The add2 chord is very similar to the add9 chord; the notes are in fact the same, but the difference is that the add2 and the add9 notes belong to different octaves. A common major chord includes the first, the third and the fifth notes in its scale. By adding the second note, you get an add2 chord.
So if C major is used as an example, what happen is that C, E and G changes to C, D, E and G.
Notice that sometimes the exactly same fingerings are used for add9 chords. The ambition is to present two different chords with the correct order of notes, but you will be okay if you use an Aadd2 chord instead of Add9 and vice versa.
To explain the difference between these, we could compare Eadd2 with Eadd9. The added note is in this case F#. In Eadd2, the F# is played as the third tone when strumming downstrokes. In Eadd9 the F# tone is played as the last tone when strumming downstrokes. The difference is in other words small, you can hear some change in the timbre, but if you feel you don't want to memorize both shapes it is alright to use the same shape in all situations when any Eadd chord is indicated.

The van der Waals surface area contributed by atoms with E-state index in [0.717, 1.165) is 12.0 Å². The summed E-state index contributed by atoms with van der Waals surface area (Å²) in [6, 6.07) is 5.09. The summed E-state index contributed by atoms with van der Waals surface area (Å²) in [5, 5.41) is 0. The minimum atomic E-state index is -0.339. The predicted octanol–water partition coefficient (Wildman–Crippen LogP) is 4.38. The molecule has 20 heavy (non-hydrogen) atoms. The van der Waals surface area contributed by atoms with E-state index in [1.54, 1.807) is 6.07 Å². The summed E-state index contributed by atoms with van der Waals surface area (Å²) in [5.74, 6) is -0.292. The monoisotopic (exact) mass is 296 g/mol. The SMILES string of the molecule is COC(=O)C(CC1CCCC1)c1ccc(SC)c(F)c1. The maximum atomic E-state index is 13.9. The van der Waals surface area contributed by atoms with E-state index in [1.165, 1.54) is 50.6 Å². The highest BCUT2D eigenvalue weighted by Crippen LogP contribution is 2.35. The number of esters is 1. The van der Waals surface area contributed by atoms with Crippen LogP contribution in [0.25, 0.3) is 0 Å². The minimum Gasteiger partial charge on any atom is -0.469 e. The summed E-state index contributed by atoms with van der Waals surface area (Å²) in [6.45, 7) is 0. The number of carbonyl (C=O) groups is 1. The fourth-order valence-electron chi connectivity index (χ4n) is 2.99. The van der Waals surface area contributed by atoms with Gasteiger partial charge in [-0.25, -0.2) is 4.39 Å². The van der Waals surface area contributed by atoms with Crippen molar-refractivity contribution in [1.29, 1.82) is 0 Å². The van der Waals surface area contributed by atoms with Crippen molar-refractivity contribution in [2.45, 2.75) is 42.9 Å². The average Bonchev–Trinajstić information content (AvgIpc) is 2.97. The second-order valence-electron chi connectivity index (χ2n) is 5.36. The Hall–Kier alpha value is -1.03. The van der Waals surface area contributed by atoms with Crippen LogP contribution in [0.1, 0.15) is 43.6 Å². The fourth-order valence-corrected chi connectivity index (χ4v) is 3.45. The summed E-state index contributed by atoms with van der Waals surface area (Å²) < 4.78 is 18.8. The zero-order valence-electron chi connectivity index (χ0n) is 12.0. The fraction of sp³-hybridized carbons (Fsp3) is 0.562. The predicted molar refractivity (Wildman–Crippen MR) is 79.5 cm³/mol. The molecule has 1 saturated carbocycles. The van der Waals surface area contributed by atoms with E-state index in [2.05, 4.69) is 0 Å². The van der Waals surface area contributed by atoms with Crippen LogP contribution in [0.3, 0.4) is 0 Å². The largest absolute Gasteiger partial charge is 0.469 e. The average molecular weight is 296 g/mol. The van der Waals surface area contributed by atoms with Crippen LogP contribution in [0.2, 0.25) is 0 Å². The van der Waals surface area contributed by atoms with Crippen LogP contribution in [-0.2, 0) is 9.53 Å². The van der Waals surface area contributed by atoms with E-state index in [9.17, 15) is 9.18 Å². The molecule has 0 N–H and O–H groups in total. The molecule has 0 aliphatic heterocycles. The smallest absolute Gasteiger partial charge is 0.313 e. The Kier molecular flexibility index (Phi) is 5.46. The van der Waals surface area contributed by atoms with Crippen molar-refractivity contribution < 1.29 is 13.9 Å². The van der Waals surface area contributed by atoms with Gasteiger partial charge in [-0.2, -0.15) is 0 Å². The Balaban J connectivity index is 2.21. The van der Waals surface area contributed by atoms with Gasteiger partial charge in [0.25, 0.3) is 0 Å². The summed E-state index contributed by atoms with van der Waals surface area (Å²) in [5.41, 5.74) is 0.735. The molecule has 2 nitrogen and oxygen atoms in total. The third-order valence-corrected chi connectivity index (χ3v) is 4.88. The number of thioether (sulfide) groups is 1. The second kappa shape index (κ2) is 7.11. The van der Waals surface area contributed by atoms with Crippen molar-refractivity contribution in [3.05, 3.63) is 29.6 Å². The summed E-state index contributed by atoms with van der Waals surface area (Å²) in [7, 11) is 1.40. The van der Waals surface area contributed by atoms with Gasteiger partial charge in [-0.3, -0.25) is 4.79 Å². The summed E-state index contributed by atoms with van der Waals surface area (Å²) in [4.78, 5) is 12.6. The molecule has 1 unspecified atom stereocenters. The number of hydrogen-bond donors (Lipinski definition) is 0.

Sometimes these chords are just referred to with the number two in the chord name, as C2, D2, E2, F2, G2, A2, B2 and so on.
The Badd2 chord has no easy fingering. An alternative to the pictured chord is X2464X. Dadd2 can also be played as XX4230 (Dadd2/F#). Gadd2 can also be played as 300003 and 320203.
A quite common sequence comes from varying Cadd9 with a G major. You could when for example add a D major and you get something like this (used in the Green Day song "Time of Your life"):
G – Cadd2 – D
More progressions, including add2 chords:
Cmaj7 - Cadd2 – Fadd2
Cmaj7 - Gadd2 – Fmaj7
Cadd2 – Em7 – Dsus4
Aadd2 – D – Dsus4 – Gadd2
Eadd2 – F#m11 – G#m7#5 – E6sus4 (see tab)
Existing, but quite uncommon is the related add4. These could also be identical with sus4 chords.
Some examples in short notation: